Objectives: Oxidative stress appears to initiate organ failure in sepsis, justifying treatment with antioxidants such as vitamin C at megadoses. We have therefore investigated the safety and efficacy of megadose sodium ascorbate in sepsis.
Design: Interventional study.
Setting: Research Institute.
Subjects: Adult Merino ewes.
Interventions: Sheep were instrumented with pulmonary and renal artery flow-probes, and laser-Doppler and oxygen-sensing probes in the kidney. Conscious sheep received an infusion of live Escherichia coli for 31 hours. At 23.5 hours of sepsis, sheep received fluid resuscitation (30 mL/kg, Hartmann solution) and were randomized to IV sodium ascorbate (0.5 g/kg over 0.5 hr + 0.5 g/kg/hr for 6.5 hr; n = 5) or vehicle (n = 5). Norepinephrine was titrated to restore mean arterial pressure to baseline values (~80 mm Hg).
Measurements and main results: Sepsis-induced fever (41.4 ± 0.2°C; mean ± se), tachycardia (141 ± 2 beats/min), and a marked deterioration in clinical condition in all cases. Mean arterial pressure (86 ± 1 to 67 ± 2 mm Hg), arterial Po2 (102.1 ± 3.3 to 80.5 ± 3.4 mm Hg), and renal medullary tissue Po2 (41 ± 5 to 24 ± 2 mm Hg) decreased, and plasma creatinine doubled (71 ± 2 to 144 ± 15 µmol/L) (all p < 0.01). Direct observation indicated that in all animals, sodium ascorbate dramatically improved the clinical state, from malaise and lethargy to a responsive, alert state within 3 hours. Body temperature (39.3 ± 0.3°C), heart rate (99.7 ± 3 beats/min), and plasma creatinine (32.6 ± 5.8 µmol/L) all decreased. Arterial (96.5 ± 2.5 mm Hg) and renal medullary Po2 (48 ± 5 mm Hg) increased. The norepinephrine dose was decreased, to zero in four of five sheep, whereas mean arterial pressure increased (to 83 ± 2 mm Hg). We confirmed these physiologic findings in a coronavirus disease 2019 patient with shock by compassionate use of 60 g of sodium ascorbate over 7 hours.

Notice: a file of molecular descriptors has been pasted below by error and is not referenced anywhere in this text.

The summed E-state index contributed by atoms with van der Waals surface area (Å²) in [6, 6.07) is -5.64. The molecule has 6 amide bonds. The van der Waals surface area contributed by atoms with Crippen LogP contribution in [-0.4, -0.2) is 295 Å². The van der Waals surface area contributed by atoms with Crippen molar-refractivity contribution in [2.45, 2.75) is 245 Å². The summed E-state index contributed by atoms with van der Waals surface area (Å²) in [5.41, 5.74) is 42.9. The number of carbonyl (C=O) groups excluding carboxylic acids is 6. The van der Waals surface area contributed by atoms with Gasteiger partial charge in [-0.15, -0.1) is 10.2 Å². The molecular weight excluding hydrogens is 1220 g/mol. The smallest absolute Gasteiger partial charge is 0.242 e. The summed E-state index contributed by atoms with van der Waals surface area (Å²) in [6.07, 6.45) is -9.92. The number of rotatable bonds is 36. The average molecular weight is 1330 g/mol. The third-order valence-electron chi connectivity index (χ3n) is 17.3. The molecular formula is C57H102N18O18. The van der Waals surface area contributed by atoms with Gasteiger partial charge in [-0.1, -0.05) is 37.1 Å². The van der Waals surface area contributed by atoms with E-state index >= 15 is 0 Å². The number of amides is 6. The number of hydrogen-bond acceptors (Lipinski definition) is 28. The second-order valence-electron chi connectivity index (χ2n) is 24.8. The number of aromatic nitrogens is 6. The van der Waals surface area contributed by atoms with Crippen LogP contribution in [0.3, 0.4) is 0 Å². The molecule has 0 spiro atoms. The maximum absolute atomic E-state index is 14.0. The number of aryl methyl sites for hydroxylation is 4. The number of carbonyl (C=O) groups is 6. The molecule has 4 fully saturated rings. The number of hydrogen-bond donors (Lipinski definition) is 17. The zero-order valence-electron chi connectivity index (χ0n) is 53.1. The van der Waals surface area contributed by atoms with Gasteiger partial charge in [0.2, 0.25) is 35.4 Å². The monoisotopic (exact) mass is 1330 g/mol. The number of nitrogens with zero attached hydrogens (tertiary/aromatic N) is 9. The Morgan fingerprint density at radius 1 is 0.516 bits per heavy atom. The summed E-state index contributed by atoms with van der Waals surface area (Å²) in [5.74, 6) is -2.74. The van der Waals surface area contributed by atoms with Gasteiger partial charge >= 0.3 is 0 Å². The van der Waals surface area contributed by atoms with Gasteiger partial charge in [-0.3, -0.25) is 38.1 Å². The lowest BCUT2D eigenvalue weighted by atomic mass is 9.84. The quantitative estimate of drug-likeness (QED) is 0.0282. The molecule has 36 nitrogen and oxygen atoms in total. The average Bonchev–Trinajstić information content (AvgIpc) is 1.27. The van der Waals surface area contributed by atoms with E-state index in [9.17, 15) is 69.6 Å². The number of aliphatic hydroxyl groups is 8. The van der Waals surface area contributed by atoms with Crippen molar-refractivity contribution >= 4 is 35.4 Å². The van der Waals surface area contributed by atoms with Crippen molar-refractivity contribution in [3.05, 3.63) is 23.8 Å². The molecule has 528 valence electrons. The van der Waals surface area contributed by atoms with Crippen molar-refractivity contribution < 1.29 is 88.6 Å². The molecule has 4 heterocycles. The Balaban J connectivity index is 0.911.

Conclusions: IV megadose sodium ascorbate reversed the pathophysiological and behavioral responses to Gram-negative sepsis without adverse side effects. Clinical studies are required to determine if such a dose has similar benefits in septic patients.
Copyright © 2020 The Author(s). Published by Wolters Kluwer Health, Inc. on behalf of the Society of Critical Care Medicine and Wolters Kluwer Health, Inc.